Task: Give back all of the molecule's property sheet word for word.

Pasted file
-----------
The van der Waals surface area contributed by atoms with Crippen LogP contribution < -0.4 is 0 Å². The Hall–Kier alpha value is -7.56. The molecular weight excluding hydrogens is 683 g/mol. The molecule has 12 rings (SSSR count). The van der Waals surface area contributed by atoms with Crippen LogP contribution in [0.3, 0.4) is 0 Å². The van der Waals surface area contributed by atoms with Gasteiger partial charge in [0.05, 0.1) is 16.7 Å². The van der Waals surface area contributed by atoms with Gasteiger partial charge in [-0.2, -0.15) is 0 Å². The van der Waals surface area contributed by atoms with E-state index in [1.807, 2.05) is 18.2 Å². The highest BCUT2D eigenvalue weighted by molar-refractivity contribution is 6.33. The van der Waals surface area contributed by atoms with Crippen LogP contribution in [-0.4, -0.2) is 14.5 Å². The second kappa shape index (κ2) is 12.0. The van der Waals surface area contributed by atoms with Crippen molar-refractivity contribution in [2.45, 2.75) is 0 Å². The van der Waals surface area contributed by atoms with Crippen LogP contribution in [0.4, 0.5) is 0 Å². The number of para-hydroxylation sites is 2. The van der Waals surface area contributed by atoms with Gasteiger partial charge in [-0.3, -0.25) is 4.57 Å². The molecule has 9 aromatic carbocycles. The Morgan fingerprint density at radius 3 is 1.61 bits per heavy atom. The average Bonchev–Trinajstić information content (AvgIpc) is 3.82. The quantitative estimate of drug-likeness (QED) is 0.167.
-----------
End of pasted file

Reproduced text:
The van der Waals surface area contributed by atoms with Crippen LogP contribution < -0.4 is 0 Å². The Hall–Kier alpha value is -7.56. The molecular weight excluding hydrogens is 683 g/mol. The molecule has 12 rings (SSSR count). The van der Waals surface area contributed by atoms with Crippen LogP contribution in [0.3, 0.4) is 0 Å². The van der Waals surface area contributed by atoms with Gasteiger partial charge in [0.05, 0.1) is 16.7 Å². The van der Waals surface area contributed by atoms with Gasteiger partial charge in [-0.2, -0.15) is 0 Å². The van der Waals surface area contributed by atoms with E-state index in [1.807, 2.05) is 18.2 Å². The highest BCUT2D eigenvalue weighted by molar-refractivity contribution is 6.33. The van der Waals surface area contributed by atoms with Crippen LogP contribution in [-0.4, -0.2) is 14.5 Å². The second kappa shape index (κ2) is 12.0. The van der Waals surface area contributed by atoms with Crippen molar-refractivity contribution in [2.45, 2.75) is 0 Å². The van der Waals surface area contributed by atoms with Crippen LogP contribution in [0.4, 0.5) is 0 Å². The number of para-hydroxylation sites is 2. The van der Waals surface area contributed by atoms with Gasteiger partial charge in [-0.3, -0.25) is 4.57 Å². The molecule has 9 aromatic carbocycles. The Morgan fingerprint density at radius 3 is 1.61 bits per heavy atom. The average Bonchev–Trinajstić information content (AvgIpc) is 3.82. The quantitative estimate of drug-likeness (QED) is 0.167.